Put this in some perspective.
Remember back in the summer of 2016 when Bill Clinton and then Attorney General Loretta Lynch met privately
on the tarmac of the Phoenix airport amid the FBI's ongoing investigation into Hillary Clinton's private email server? People, rightly, went crazy. It had the look of impropriety -- even if both sides repeatedly insisted the conversation was all small talk and had nothing to do with the email investigation.
"It was really a sneak," Trump said of the meeting at the time. "You see a thing like this and, even in terms of judgment, how bad of judgment is it for him or for her to do this? Who would do this?"
That was a former President of the United States meeting, briefly and without any sort of pre-announced agenda, with the attorney general. What's transpired over the past 96 hours or so is the sitting President demanding his Justice Department investigate a rumor he heard, then meeting with the two people in charge and announcing that, at his request, they would be doing exactly what he asked.
All of this is chalked up to Trump's lack of care or concern for traditional boundaries -- like the one that has kept the Justice Department largely independent from the White House in the past. That's just how Trump does things! He shakes it up! People love that about him!
But that's not a good enough explanation -- or excuse -- for what's happening here. The President of the United States is pressuring the nation's law enforcement bodies to investigate a story with questionable roots and that does not appear to be born out by facts.
What's worse is that Trump's motivations for doing so are so transparent: He and his legal team, led by former New York City Mayor Rudy Giuliani, are heavily invested in finding ways to discredit the FBI and the wider Department of Justice in advance of special counsel Robert Mueller releasing the findings of his probe into Russian interference in the 2016 election and any potential collusion between the Russian government and the Trump campaign.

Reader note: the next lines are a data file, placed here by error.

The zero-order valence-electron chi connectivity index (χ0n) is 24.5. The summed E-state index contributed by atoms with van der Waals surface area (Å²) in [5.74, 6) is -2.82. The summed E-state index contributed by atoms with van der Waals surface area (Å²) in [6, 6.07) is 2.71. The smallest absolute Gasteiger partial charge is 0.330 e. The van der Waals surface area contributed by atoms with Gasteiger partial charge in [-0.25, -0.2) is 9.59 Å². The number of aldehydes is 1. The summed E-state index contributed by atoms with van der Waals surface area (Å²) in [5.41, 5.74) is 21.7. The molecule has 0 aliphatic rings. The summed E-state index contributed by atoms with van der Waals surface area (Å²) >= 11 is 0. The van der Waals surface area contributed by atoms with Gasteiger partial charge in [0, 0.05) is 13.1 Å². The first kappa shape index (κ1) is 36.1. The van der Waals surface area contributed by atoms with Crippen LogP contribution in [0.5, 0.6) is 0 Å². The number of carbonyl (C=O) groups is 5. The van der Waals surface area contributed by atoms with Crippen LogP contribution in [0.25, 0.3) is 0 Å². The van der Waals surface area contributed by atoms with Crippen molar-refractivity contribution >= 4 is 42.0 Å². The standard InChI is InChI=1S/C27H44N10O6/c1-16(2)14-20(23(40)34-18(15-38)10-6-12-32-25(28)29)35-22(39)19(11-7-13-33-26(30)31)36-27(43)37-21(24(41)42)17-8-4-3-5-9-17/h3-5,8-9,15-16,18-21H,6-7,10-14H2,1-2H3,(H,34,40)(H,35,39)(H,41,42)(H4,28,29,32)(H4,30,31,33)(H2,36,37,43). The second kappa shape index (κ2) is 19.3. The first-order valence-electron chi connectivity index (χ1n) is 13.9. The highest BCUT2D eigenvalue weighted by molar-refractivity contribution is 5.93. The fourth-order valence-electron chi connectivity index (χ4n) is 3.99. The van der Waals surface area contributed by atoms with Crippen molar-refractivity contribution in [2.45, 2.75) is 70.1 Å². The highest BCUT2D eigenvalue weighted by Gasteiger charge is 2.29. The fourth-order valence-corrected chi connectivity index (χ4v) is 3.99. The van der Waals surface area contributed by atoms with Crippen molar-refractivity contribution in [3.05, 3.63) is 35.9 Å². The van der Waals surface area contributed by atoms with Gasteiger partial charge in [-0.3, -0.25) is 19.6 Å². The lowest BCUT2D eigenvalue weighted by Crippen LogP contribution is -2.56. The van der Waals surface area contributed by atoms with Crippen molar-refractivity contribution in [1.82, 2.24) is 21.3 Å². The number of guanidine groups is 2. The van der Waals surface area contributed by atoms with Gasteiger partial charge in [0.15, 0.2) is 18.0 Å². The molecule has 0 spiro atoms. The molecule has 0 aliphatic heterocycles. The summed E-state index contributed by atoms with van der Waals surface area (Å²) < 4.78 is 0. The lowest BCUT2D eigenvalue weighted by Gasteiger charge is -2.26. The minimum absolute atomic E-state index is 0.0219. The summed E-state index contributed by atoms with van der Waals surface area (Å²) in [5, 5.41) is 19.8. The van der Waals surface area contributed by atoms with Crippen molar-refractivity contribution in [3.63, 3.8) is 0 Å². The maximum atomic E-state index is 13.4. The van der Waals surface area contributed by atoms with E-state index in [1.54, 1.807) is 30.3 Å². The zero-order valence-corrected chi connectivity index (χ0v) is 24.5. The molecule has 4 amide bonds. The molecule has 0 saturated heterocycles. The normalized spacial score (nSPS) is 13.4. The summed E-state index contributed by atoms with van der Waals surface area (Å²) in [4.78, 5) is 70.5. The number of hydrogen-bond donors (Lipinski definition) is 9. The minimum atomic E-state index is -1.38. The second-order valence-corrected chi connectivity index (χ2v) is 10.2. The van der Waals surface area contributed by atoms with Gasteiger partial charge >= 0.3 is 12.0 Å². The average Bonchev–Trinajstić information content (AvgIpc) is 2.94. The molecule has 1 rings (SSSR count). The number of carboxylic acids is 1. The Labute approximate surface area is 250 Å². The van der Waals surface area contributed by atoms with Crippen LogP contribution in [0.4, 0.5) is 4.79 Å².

Compounding the problem is that the Republican-controlled Congress seems totally uninterested in acting as a check on Trump in this matter or, really, in any matter. Republican leaders in Congress seem content to go along with Trump's flights of fancy, knowing that crossing him could well provoke a weeks-long outburst from the White House and might dispirit the party's base in advance of the fast-approaching midterm elections.
There is a reason that most presidents have sought, publicly at least, to make clear that the DOJ is free to pursue investigations without concern of presidential meddling. Because since Richard Nixon used his administration like a personal vendetta-settling machine, there has been a renewed belief in the idea that no one is above the law and that no one can make the wheels of justice move the way they want.
Trump has repeatedly flouted that standard -- whether in his pressure campaign on Justice over the "spy" story or Giuliani's recent insistence that a president cannot be subpoenaed or indicted.
Whether or not the "spy" story is true -- or even has strands of truth to it -- is immaterial to Trump. What matters is that he has forced the Justice Department to look into it. If they find some evidence of wrongdoing, that's great for Trump -- a dagger to the Mueller probe. If they find nothing, well, that's OK too, because then he can argue they are just part of the broader "deep state conspiracy" working against Trump.
It's win-win for Trump. And a lose-lose for our democratic institutions. No one should lose sight of those twin realities or misunderstand what that tells us about a President willing to violate the norms of government for his own purposes.